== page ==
The torso and belly of pregnant woman is pictured. In one hand she holds a pill, in the other she holds the pill package. Over-the-counter medicine like Tylenol.
Tylenol is safe for pregnant people to take in regular doses.AndreyPopov/Getty Images
  • Doctors consider Tylenol to be the safest over-the-counter pain medicine to take while pregnant.
  • Despite a paper urging caution, experts still recommend normal doses of Tylenol for pregnant people.
  • Other pain relievers such as ibuprofen and aspirin are not recommended during pregnancy.
  • Visit Insider's Health Reference library for more stories.

All the physical changes that come with pregnancy also come with new aches and pains. Whether it's headaches, fever, lower back pain, or aching feet, you don't have to grit your teeth through the pain.

"There's no reason why someone should be in pain and suffer while pregnant," says Laura Laursen, a practicing OB-GYN in Chicago. "There are things we can do medically to bring you relief that are safe."

Yes, Tylenol is safe during pregnancy

One of those medications is Tylenol, aka acetaminophen. Compared with other over-the-counter pain relievers, Tylenol is considered the safest pain medicine you can take while pregnant. 

The Baylor College of Medicine Obstetrics & Gynecology recommends it for common pregnancy symptoms:

  • Headache
  • Pains from a stretched uterus 
  • Fever
  • General minor aches and pains
  • Flu and cold symptoms

"Tylenol is one of the front-line pain meds that we use during pregnancy," Laursen says. "It's safe from your first trimester through the third."

Pregnant people can take regular Tylenol doses

Laursen says that the dose of Tylenol for pregnant women is the same as for adults who are not pregnant. Take no more than 3,000 milligrams of acetaminophen every 24 hours.

For regular strength Tylenol, that's the equivalent of 2 tablets — at 325 milligrams per tablet — every 4 to 6 hours. And always review proper dosing guidelines on the medicine container.

Also, be aware that acetaminophen is often found in other medications, such as over-the-counter cold, cough, and flu medications. So if you're taking multiple medications, whether prescribed or over-the-counter, look for acetaminophen listed as an ingredient to make sure you don't take too much in one day.

For more information about what you can or cannot take, see our article on how to treat a cold when you're pregnant. For allergies, you can take Benadryl. If you're not sure if you have allergies, the cold, or the flu, learn how to tell the difference.

Too much acetaminophen can cause severe liver damage, whether you're pregnant or not. That's because your liver processes the drug into a form your body can use. Too much can overstress it and cause acute liver failure. In fact, acetaminophen overdoses account for an estimated 50% of overdose-related cases of acute liver failure in the US.

There's still no link between Tylenol use and adverse birth outcomes

In 2021, a group of scientists urged caution against the drug, citing studies linking acetaminophen use during pregnancy to adverse developmental outcomes. 

However, in a response to the paper, other scientists and healthcare experts pointed out limitations and problems in the studies used in the paper and urged "against recommending such precautionary measures" until more accurate data becomes available.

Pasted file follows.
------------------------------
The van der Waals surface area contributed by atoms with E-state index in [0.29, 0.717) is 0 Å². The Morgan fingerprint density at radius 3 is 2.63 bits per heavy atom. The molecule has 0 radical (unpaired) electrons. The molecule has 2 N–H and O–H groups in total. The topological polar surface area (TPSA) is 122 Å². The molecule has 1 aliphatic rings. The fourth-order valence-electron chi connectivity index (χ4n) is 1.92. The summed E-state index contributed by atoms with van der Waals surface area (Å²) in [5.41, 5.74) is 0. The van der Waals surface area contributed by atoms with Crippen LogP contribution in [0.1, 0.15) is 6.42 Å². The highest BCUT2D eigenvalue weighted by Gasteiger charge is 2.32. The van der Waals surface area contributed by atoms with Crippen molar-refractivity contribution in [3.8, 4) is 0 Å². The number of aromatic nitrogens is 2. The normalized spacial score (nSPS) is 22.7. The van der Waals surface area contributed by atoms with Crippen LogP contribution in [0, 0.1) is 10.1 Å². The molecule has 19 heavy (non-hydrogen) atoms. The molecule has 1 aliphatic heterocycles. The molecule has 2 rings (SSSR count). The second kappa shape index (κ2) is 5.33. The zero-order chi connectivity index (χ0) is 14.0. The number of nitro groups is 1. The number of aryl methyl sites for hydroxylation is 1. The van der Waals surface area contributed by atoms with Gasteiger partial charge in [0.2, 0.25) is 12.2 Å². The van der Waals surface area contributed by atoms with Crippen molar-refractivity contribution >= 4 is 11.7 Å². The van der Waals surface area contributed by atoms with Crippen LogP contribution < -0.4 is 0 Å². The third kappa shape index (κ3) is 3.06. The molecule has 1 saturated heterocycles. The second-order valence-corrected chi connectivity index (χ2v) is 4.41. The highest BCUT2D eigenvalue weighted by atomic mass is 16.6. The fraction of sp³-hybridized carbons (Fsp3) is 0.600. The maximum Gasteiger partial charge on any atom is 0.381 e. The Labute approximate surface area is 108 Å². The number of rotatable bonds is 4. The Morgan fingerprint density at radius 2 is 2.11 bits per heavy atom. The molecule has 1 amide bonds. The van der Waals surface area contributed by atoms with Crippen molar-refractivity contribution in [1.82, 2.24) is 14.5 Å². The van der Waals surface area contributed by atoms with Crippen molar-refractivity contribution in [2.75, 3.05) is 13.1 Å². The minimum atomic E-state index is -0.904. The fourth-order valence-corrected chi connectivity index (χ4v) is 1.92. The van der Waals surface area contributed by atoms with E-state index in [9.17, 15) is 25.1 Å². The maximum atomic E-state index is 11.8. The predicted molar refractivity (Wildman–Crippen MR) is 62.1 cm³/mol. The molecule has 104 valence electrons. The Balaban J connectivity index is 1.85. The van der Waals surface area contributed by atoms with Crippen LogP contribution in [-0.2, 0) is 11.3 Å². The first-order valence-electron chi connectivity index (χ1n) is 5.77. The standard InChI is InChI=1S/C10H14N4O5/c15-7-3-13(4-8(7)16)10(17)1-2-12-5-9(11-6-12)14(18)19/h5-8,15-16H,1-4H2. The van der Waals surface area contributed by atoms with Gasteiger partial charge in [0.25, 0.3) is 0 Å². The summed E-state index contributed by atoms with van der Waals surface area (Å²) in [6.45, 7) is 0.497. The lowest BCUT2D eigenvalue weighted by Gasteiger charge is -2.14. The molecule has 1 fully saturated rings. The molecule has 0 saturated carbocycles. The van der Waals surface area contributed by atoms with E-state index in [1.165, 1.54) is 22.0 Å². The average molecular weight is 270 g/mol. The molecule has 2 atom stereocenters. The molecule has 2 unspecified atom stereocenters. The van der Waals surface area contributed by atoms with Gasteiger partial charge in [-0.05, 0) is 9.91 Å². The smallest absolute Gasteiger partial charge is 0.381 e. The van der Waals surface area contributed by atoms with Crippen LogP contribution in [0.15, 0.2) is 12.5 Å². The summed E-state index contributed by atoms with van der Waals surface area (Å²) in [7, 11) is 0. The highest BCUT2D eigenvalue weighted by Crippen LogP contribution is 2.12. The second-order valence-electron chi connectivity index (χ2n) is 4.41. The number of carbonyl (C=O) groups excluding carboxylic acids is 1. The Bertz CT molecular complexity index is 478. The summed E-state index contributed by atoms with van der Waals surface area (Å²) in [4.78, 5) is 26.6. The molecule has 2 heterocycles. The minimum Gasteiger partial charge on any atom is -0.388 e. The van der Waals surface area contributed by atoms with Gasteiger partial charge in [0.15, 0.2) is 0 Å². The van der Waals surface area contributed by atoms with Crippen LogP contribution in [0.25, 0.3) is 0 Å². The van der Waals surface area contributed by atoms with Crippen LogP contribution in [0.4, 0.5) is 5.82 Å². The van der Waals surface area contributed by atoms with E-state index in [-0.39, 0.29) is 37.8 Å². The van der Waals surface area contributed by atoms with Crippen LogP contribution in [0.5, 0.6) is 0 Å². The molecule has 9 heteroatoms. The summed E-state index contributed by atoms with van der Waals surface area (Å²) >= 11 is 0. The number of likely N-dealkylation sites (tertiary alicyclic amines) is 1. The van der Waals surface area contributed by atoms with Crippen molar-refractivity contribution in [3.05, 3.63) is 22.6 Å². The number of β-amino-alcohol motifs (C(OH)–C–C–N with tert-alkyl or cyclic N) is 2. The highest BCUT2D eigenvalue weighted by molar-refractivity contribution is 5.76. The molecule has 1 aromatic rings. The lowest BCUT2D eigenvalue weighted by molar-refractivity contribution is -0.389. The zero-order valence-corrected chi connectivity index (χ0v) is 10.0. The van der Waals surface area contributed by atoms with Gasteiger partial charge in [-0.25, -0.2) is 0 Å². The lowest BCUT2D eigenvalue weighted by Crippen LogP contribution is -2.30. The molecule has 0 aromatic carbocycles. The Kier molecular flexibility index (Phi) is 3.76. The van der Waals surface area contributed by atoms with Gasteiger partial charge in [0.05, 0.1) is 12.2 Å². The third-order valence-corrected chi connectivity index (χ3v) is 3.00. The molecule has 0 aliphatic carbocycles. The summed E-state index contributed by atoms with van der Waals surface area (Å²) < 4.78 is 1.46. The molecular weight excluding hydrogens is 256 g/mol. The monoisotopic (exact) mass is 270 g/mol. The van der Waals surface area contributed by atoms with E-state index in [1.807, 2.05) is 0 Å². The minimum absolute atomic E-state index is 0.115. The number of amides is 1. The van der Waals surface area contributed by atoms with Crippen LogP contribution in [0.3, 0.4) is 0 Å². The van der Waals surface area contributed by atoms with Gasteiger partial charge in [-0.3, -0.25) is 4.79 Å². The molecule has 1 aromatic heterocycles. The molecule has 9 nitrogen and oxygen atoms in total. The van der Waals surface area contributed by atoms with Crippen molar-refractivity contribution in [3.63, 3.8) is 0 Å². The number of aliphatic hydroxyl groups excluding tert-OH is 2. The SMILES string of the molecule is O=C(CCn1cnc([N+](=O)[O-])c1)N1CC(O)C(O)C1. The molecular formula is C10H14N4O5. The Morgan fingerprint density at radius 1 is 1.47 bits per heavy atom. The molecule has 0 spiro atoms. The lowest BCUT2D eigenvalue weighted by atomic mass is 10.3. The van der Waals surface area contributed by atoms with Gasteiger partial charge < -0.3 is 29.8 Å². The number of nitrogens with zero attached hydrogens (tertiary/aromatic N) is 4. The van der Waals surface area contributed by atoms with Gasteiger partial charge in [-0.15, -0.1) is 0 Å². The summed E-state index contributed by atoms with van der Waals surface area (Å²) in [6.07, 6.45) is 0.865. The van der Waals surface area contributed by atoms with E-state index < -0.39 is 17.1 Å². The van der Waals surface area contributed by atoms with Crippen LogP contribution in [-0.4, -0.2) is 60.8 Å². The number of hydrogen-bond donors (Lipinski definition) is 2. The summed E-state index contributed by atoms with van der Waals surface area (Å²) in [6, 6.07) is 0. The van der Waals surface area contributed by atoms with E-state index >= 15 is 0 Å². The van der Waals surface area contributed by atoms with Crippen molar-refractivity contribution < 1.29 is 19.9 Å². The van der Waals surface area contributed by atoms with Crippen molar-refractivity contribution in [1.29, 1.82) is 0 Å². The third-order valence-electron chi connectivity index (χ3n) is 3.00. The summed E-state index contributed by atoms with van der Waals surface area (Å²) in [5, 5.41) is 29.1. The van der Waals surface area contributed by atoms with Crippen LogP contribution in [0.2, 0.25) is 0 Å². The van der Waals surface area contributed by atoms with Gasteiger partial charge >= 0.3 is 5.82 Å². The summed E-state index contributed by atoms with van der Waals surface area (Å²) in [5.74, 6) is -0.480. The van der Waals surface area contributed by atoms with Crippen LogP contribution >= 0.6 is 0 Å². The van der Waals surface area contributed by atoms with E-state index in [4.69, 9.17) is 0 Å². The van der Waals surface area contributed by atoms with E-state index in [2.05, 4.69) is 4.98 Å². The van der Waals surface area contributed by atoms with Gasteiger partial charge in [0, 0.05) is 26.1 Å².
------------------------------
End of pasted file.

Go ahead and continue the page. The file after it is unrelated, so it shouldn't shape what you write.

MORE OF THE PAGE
In another response, researchers said that the risks associated with untreated illness in a pregnant individual might pose more danger to a developing fetus than exposure to acetaminophen. 

This 2021 rebuttal is just one of many attempts by the medical community to set the record straight. In 2017, the Society for Maternal-Fetal Medicine Publication Committee also scrutinized a number of studies linking acetaminophen to behavioral issues. It released a response that pointed out the limits of the studies for any would-be mothers concerned about the results.

"The two major governing bodies in the field have analyzed these studies and determined that they were of very poor quality and did not have proper quality controls and did not use good scientific method," Laursen says. 

Moreover, The American College of Obstetrics and Gynecology has not changed its recommendation that acetaminophen is safe for pregnant women to use in moderation and after consulting with their doctors.

"Women should not be worried. Tylenol is safe during pregnancy. Hard stop," Laursen says.

Avoid ibuprofen and aspirin in pregnancy

When it comes to over-the-counter pain relievers, Tylenol is most recommended. Other pain relievers like aspirin and ibuprofen are not recommended by doctors for typical pregnancy aches and pains.

Ibuprofen is off limits completely, Laursen says. Likewise, aspirin is not recommended, unless prescribed by your doctor. For example, a doctor may recommend a small daily dose of aspirin to some women to decrease their risk of preeclampsia. But if you're pregnant, don't take aspirin without consulting your doctor first.

Try med-free, alternative pain treatments 

If you really don't want to take a Tylenol, or it's not managing your pain, you can try other methods to get some pain relief during pregnancy. Laursen recommends:

  • For lower back pain, use a heat or support belt
  • For joint discomfort, try physical therapy or yoga

Ultimately, your treatment plan depends on what's right for your needs.

Insider's takeaway

Tylenol, or acetaminophen, is the safest pain reliever that pregnant people can take to relieve symptoms of cold or flu, headache, fever, or aches and pains. 

Despite a 2021 paper urging caution about the drug, many healthcare professionals and researchers still say that acetaminophen is safe for pregnant people and recommend taking a normal dose under the guidance of a doctor.

Other pain relievers like ibuprofen and aspirin are not recommended for use by pregnant women. 

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